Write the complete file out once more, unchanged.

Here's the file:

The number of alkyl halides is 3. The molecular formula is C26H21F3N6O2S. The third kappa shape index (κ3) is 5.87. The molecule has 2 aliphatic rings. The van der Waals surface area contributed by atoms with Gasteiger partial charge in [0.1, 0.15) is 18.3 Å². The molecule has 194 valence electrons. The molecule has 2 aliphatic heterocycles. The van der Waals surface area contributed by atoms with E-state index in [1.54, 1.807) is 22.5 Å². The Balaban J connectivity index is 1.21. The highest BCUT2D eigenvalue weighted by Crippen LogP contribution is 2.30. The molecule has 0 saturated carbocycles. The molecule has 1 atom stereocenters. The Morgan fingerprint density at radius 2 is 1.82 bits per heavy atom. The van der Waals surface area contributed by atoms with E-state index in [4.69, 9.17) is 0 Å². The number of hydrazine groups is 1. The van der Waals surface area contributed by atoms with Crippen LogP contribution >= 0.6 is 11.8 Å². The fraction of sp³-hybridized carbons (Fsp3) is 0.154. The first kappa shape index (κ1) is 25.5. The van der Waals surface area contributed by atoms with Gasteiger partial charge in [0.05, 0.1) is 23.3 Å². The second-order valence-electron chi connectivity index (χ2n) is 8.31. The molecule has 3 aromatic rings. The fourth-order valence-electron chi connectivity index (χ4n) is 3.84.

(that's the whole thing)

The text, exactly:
The number of alkyl halides is 3. The molecular formula is C26H21F3N6O2S. The third kappa shape index (κ3) is 5.87. The molecule has 2 aliphatic rings. The van der Waals surface area contributed by atoms with Gasteiger partial charge in [0.1, 0.15) is 18.3 Å². The molecule has 194 valence electrons. The molecule has 2 aliphatic heterocycles. The van der Waals surface area contributed by atoms with E-state index in [1.54, 1.807) is 22.5 Å². The Balaban J connectivity index is 1.21. The highest BCUT2D eigenvalue weighted by Crippen LogP contribution is 2.30. The molecule has 0 saturated carbocycles. The molecule has 1 atom stereocenters. The Morgan fingerprint density at radius 2 is 1.82 bits per heavy atom. The van der Waals surface area contributed by atoms with E-state index in [4.69, 9.17) is 0 Å². The number of hydrazine groups is 1. The van der Waals surface area contributed by atoms with Crippen LogP contribution >= 0.6 is 11.8 Å². The fraction of sp³-hybridized carbons (Fsp3) is 0.154. The first kappa shape index (κ1) is 25.5. The van der Waals surface area contributed by atoms with Gasteiger partial charge in [0.05, 0.1) is 23.3 Å². The second-order valence-electron chi connectivity index (χ2n) is 8.31. The molecule has 3 aromatic rings. The fourth-order valence-electron chi connectivity index (χ4n) is 3.84.